Tourist bus hit by roadside bomb near Egypt's Giza Pyramids; injuries reported

At least a dozen people were injured after a tourist bus was hit by a roadside bomb Sunday near a museum being built close to the Giza Pyramids in Egypt.

The bus was traveling on a road close to the under-construction Grand Egyptian Museum, which is located adjacent to the Giza Pyramids but is not yet open to tourists, security officials said.

The exact number of injured was not immediately known, but Egyptian officials told the Associated Press at least 17 people were hurt.

Most of the injured included tourists, including South African nationals, security sources told Reuters.

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The officials said security forces cordoned off the site of the explosion and the wounded were taken to a nearby hospital.

Police inspect a car and a bus that were damaged by a bomb, in Cairo, Egypt, Sunday, March 19, 2019.

Police inspect a car and a bus that were damaged by a bomb, in Cairo, Egypt, Sunday, March 19, 2019. (AP Photo/Mohammed Salah)

Pictures posted to social media showed a bus with its windows cracked and debris in the road as some people tended to their injuries.

A witness to the blast, Mohamed el-Mandouh, told Reuters he heard a "very loud explosion" while sitting in traffic near the area. Egyptian officials told the AP that security forces cordoned off the site of the explosion and the wounded were taken to a nearby hospital.

Egyptian officials said a roadside bomb hit a tourist bus near the famed Giza Pyramids on Sunday.

Egyptian officials said a roadside bomb hit a tourist bus near the famed Giza Pyramids on Sunday. (AP Photo/Mohammed Salah)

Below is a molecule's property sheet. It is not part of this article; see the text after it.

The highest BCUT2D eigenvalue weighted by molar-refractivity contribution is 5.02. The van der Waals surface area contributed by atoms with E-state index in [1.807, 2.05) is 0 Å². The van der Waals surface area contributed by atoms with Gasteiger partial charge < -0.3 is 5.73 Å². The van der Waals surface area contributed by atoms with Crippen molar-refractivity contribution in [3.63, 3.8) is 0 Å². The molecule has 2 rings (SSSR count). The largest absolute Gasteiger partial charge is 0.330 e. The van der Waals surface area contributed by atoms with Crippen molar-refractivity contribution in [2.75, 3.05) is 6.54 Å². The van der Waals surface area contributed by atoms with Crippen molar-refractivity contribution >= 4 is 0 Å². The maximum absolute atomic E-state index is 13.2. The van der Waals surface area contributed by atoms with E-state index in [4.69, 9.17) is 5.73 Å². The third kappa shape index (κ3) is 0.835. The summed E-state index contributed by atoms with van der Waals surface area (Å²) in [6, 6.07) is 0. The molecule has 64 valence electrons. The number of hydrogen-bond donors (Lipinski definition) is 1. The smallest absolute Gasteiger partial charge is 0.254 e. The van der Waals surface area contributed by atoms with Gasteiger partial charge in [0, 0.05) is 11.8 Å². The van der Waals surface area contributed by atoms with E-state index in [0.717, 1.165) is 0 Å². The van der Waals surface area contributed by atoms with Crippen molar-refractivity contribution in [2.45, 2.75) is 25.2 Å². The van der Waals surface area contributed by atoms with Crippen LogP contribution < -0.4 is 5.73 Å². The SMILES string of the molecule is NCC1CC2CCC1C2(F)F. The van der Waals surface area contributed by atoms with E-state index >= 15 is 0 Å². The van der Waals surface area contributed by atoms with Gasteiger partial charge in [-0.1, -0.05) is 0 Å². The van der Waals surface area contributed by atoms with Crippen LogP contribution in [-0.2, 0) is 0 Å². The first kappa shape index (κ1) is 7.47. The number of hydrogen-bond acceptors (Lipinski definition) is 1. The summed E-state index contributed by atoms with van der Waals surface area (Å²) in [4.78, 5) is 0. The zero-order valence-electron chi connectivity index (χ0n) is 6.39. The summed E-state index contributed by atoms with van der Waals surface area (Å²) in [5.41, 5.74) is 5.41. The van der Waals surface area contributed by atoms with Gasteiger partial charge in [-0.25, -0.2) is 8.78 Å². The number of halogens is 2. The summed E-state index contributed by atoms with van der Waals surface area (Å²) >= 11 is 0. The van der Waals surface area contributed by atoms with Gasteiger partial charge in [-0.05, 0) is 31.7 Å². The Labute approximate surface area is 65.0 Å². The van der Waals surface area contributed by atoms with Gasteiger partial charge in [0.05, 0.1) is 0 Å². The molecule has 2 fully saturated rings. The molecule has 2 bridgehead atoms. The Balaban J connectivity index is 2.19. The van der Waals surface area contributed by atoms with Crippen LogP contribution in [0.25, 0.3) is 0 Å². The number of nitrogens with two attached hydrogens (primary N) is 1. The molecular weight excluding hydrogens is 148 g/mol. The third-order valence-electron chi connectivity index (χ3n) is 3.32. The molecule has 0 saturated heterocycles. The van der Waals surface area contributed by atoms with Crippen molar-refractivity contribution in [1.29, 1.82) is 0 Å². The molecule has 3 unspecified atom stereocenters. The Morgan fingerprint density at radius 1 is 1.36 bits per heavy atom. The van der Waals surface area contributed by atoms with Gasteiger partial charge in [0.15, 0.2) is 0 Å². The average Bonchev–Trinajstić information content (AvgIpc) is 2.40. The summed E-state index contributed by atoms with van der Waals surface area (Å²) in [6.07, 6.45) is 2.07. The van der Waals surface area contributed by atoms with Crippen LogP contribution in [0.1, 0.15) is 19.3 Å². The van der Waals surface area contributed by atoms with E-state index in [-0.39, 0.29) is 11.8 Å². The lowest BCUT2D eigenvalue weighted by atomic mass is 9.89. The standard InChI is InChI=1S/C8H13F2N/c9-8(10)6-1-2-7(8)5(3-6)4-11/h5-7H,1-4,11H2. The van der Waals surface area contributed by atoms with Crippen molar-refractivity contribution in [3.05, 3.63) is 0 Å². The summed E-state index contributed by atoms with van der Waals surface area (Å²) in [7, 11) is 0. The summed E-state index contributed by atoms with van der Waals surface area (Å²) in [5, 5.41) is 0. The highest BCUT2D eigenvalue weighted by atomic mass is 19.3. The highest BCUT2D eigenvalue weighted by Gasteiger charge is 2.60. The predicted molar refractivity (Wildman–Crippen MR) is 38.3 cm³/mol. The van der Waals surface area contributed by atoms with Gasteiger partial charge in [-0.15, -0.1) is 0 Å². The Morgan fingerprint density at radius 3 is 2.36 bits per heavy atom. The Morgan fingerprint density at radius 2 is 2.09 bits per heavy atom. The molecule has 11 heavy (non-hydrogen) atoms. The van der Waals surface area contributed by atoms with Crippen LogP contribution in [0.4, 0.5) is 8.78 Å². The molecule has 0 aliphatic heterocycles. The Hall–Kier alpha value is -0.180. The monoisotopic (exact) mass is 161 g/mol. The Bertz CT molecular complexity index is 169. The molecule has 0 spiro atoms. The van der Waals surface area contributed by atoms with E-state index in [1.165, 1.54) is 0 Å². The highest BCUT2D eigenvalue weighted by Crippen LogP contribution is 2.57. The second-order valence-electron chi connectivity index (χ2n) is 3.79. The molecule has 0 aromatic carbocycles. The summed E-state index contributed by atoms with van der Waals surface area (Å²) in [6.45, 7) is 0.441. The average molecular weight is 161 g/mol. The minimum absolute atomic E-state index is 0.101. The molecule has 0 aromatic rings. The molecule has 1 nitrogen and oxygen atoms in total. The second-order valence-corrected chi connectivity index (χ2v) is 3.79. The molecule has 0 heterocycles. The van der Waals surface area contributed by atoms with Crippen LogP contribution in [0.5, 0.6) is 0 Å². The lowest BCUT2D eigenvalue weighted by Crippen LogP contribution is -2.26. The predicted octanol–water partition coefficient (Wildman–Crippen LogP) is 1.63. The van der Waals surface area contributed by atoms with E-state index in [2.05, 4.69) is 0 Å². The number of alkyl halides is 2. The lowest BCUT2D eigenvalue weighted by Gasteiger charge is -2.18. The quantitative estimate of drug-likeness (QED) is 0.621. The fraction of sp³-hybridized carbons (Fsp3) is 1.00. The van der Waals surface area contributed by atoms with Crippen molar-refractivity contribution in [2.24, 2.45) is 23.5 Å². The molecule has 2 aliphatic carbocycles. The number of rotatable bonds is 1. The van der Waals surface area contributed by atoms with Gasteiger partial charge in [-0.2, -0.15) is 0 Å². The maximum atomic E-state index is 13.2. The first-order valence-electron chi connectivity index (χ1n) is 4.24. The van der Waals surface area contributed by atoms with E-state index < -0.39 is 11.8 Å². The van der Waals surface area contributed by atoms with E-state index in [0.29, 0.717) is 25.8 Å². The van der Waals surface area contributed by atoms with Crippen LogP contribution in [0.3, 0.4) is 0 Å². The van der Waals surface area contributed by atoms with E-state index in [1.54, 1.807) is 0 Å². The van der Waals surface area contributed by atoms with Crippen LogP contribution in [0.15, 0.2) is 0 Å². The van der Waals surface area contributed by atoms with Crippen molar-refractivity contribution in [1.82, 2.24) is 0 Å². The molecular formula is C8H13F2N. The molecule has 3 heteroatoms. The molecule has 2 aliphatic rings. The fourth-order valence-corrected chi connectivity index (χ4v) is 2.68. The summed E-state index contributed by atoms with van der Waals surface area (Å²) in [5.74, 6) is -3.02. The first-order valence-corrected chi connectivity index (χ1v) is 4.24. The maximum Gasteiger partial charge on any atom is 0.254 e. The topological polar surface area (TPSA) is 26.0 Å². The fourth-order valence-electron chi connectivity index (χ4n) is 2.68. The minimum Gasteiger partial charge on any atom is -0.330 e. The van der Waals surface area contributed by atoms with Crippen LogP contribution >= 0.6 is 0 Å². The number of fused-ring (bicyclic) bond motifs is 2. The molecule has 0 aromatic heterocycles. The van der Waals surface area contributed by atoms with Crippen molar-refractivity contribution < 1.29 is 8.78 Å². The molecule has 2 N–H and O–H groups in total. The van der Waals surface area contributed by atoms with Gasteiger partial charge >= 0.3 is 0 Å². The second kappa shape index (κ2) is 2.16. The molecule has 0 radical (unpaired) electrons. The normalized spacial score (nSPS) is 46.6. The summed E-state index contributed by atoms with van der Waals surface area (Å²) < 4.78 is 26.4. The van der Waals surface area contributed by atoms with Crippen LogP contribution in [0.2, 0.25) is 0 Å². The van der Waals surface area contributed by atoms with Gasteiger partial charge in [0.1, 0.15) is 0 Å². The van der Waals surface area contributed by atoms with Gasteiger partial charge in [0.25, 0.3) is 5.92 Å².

Atif Moftah, the general supervisor of the Grand Egyptian Museum, said the explosion did not cause any damage to the museum, in a statement issued by the antiquities ministry.

No group has immediately claimed responsibility for the attack, which is the second to target foreign tourists near the famed pyramids in less than six months. In December, a bus carrying 15 Vietnamese tourists was hit by a roadside bomb, killing at least three of them.

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The attack comes as Egypt's vital tourism industry is showing signs of recovery after years in the doldrums because of the political turmoil and violence that followed a 2011 uprising that toppled former leader Hosni Mubarak.

Egypt has battled Islamic militants for years in the Sinai Peninsula in an insurgency that has occasionally spilled over to the mainland, hitting minority Christians or tourists.

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The insurgency gained strength after the 2013 military overthrow of the country's first freely elected president, an Islamist whose brief rule sparked mass protests.

The Associated Press contributed to this report.